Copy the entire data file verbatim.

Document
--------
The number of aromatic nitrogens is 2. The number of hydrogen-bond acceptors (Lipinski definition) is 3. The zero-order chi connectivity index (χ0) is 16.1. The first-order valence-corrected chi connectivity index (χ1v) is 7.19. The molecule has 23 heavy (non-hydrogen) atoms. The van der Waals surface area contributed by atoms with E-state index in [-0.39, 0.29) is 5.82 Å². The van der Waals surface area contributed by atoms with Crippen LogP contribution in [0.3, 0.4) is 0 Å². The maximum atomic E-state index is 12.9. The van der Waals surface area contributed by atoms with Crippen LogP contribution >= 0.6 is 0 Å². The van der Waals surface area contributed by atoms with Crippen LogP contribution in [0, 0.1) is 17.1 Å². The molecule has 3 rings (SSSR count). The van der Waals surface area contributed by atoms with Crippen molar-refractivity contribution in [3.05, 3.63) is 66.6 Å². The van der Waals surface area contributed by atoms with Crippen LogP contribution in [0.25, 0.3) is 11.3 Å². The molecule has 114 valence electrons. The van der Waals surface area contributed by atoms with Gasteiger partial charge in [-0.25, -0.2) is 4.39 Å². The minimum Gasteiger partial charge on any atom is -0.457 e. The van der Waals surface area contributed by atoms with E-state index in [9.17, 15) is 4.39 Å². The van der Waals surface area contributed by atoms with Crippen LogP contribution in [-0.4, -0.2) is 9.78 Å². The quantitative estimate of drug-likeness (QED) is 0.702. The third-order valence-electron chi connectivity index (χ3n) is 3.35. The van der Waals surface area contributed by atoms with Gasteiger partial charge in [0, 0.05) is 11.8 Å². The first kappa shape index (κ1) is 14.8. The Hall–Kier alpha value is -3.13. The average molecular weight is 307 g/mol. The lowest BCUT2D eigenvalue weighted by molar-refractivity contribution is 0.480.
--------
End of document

The number of aromatic nitrogens is 2. The number of hydrogen-bond acceptors (Lipinski definition) is 3. The zero-order chi connectivity index (χ0) is 16.1. The first-order valence-corrected chi connectivity index (χ1v) is 7.19. The molecule has 23 heavy (non-hydrogen) atoms. The van der Waals surface area contributed by atoms with E-state index in [-0.39, 0.29) is 5.82 Å². The van der Waals surface area contributed by atoms with Crippen LogP contribution in [0.3, 0.4) is 0 Å². The maximum atomic E-state index is 12.9. The van der Waals surface area contributed by atoms with Crippen LogP contribution >= 0.6 is 0 Å². The van der Waals surface area contributed by atoms with Crippen LogP contribution in [0, 0.1) is 17.1 Å². The molecule has 3 rings (SSSR count). The van der Waals surface area contributed by atoms with Crippen molar-refractivity contribution in [3.05, 3.63) is 66.6 Å². The van der Waals surface area contributed by atoms with Crippen LogP contribution in [0.25, 0.3) is 11.3 Å². The molecule has 114 valence electrons. The van der Waals surface area contributed by atoms with Gasteiger partial charge in [-0.25, -0.2) is 4.39 Å². The minimum Gasteiger partial charge on any atom is -0.457 e. The van der Waals surface area contributed by atoms with E-state index in [9.17, 15) is 4.39 Å². The van der Waals surface area contributed by atoms with Crippen LogP contribution in [-0.4, -0.2) is 9.78 Å². The quantitative estimate of drug-likeness (QED) is 0.702. The third-order valence-electron chi connectivity index (χ3n) is 3.35. The van der Waals surface area contributed by atoms with Gasteiger partial charge in [0, 0.05) is 11.8 Å². The first kappa shape index (κ1) is 14.8. The Hall–Kier alpha value is -3.13. The average molecular weight is 307 g/mol. The lowest BCUT2D eigenvalue weighted by molar-refractivity contribution is 0.480.